Slit lamp examination
- Kevin J Knoop, MD, MS
Kevin J Knoop, MD, MS
- Staff Physician, Riverside Regional Medical Center, Newport News, VA
- Assistant Professor of Military and Emergency Medicine, Uniformed Services
- University of the Health Sciences, Bethesda, MD
- Section Editors
- Allan B Wolfson, MD
Allan B Wolfson, MD
- Section Editor — Adult Procedures
- Professor of Emergency Medicine
- University of Pittsburgh
- Anne M Stack, MD
Anne M Stack, MD
- Section Editor — Pediatric Procedures
- Associate Professor, Department of Pediatrics
- Harvard Medical School
- Jonathan Trobe, MD
Jonathan Trobe, MD
- Section Editor — Ophthalmology
- Professor of Ophthalmology and Visual Sciences
- Professor of Neurology
- University of Michigan Kellogg Eye Center
The slit lamp is a binocular microscope that provides the examiner with a stereoscopic (ie, three dimensional) view of the eye (figure 1). It has changed little since its development by Goldman in 1937 . However, there are alternate methods of examining the eye using portable digital photography and videography imaging devices . These newer methods may afford some advantages, but may not offer a stereoscopic view or magnification compatible with a slit lamp. The slit lamp allows the eye to be examined with a beam or “slit” of light (versus diffuse light) whose height and width can be adjusted. The slit of light, when directed at an angle, accentuates the anatomic structures of the eye, allowing close inspection. The slit lamp provides greater magnification (10 to 25 times) and illumination than most handheld devices (eg, Wood's lamp), which is necessary to diagnose a number of traumatic and nontraumatic disorders.
A useful, interactive teaching program on vision care is available free from the University of Michigan Kellog Eye Center at www.kellogg.umich.edu/theeyeshaveit.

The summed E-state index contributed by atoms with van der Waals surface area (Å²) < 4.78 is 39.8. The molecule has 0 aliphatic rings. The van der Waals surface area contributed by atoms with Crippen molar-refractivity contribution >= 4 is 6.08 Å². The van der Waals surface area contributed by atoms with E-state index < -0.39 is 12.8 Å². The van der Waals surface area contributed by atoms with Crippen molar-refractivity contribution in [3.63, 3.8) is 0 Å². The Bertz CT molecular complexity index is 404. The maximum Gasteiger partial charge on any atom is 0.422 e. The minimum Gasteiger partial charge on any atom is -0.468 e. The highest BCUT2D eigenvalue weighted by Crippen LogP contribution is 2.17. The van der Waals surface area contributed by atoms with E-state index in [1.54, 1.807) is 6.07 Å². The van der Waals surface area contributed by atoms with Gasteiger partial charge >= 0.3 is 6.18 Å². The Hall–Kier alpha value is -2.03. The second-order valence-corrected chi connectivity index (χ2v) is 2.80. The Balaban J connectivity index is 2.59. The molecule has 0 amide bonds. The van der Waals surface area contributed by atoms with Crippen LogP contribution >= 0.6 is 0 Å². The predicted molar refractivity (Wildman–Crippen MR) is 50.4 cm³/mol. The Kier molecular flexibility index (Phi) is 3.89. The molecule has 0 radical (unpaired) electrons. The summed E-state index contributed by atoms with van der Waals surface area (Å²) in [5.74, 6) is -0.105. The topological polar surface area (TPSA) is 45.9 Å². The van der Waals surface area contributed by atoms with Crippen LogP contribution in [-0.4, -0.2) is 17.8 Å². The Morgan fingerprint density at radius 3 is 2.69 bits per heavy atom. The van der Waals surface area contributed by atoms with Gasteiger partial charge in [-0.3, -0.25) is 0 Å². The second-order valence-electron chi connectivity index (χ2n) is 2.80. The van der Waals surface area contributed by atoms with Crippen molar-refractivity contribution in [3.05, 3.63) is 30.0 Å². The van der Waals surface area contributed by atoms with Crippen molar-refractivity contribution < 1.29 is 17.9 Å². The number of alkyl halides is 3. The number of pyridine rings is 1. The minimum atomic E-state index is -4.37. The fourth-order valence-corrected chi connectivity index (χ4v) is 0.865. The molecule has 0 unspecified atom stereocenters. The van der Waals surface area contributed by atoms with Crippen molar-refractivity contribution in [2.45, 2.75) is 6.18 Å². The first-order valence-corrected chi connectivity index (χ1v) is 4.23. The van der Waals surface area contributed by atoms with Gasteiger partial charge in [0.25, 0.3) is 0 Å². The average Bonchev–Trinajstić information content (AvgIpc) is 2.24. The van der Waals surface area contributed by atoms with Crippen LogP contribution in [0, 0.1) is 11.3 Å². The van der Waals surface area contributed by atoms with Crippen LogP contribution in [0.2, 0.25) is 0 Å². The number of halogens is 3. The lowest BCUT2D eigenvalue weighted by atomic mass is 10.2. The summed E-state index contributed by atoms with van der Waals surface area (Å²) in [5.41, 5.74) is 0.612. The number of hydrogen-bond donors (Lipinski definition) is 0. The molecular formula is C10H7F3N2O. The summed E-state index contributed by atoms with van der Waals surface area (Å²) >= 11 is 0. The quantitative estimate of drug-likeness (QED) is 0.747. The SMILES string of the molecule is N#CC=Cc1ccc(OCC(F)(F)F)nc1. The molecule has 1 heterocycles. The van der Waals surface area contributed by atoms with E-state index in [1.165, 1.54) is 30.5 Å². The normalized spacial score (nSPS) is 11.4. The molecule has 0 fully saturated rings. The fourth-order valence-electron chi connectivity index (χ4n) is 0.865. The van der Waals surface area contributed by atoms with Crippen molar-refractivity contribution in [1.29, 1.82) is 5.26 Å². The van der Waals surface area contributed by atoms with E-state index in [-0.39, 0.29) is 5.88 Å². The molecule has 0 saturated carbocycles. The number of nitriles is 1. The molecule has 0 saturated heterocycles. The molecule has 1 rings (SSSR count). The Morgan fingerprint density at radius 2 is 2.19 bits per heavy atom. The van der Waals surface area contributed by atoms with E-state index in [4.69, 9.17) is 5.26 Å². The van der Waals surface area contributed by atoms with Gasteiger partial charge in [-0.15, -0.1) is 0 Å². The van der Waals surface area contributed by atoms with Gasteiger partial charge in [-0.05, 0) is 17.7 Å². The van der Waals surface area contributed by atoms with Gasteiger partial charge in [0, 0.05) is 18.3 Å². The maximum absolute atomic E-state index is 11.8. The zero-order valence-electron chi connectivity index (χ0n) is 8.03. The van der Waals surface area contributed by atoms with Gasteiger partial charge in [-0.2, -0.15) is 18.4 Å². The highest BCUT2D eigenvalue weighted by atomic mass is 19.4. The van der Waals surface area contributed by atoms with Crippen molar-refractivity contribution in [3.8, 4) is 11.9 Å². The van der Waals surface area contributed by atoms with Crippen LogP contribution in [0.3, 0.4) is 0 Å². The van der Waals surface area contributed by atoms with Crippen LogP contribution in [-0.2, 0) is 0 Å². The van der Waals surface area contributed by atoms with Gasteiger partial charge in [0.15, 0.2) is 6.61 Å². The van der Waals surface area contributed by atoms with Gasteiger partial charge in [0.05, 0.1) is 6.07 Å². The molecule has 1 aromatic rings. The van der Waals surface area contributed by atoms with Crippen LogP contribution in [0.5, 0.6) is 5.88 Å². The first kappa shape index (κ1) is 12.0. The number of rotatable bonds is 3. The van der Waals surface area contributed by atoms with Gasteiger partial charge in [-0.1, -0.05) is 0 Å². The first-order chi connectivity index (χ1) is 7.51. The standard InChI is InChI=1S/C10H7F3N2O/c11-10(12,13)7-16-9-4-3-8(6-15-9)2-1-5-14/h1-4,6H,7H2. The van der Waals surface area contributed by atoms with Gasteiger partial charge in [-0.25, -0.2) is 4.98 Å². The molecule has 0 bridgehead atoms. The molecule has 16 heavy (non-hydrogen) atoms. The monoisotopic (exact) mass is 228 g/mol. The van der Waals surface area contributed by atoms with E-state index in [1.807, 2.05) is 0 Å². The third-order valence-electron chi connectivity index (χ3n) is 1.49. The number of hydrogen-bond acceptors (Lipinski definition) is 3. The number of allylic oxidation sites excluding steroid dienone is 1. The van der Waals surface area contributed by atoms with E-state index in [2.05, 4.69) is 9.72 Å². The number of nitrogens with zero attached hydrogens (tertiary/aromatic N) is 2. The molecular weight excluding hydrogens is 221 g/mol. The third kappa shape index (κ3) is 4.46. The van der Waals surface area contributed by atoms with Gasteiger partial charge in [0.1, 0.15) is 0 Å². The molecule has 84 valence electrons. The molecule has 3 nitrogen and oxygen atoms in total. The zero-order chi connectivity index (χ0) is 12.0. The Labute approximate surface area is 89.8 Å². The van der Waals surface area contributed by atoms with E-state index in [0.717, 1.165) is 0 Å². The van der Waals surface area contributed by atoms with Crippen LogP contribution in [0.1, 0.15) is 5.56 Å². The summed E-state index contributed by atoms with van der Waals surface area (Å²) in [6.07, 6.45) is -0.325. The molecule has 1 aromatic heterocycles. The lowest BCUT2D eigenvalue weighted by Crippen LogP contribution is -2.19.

This topic review will focus on the steps involved in the examination of the anterior segment of the eye using the basic slit lamp found in most primary and emergency care settings as well as indications and contraindications for its use. Specific diseases and injuries of the eye are discussed elsewhere. (See "Cataract in adults" and "Conjunctivitis" and "Corneal abrasions and corneal foreign bodies: Clinical manifestations and diagnosis" and "Evaluation of the red eye" and "Retinal detachment" and "Approach to the adult with acute persistent visual loss".)
Indications for the use of a slit lamp in the nonophthalmology setting include any acute condition that requires magnification to inspect the anterior segment of the eye (ie, lids, lashes, conjunctiva, cornea, anterior chamber, iris, and lens) or to facilitate ocular foreign body removal. Thus, it is well suited for diagnosing conditions such as corneal epithelial defect, keratoconjunctivitis, hyphema, hypopyon, lens dislocation, herpetic infections, iritis, or evaluation of the red eye.
The slit lamp is less useful in diagnosing conditions of the posterior segment (ie, vitreous, fundus, optic disk) in the primary care office or emergency department. Such conditions include papilledema, vitreous hemorrhage, and retinal detachment. Diagnosis of such conditions with a slit lamp is feasible only if special attachments are available and the examiner has training and experience in their use.
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- CONTRAINDICATIONS AND PRECAUTIONS
- Patient counseling
- General considerations
- Analgesia and sedation
- Set up and patient positioning
- Focusing the slit lamp
- Performing the exam
- - Lower lid/lashes/conjunctiva
- - Upper lid/lashes/conjunctiva
- - Cornea
- Fluorescein examination for corneal abrasion
- Seidel's test
- Cells and flare
- FB removal
- Exercise for viewing anterior chamber cells
- FOLLOW-UP CARE
- SUMMARY AND RECOMMENDATIONS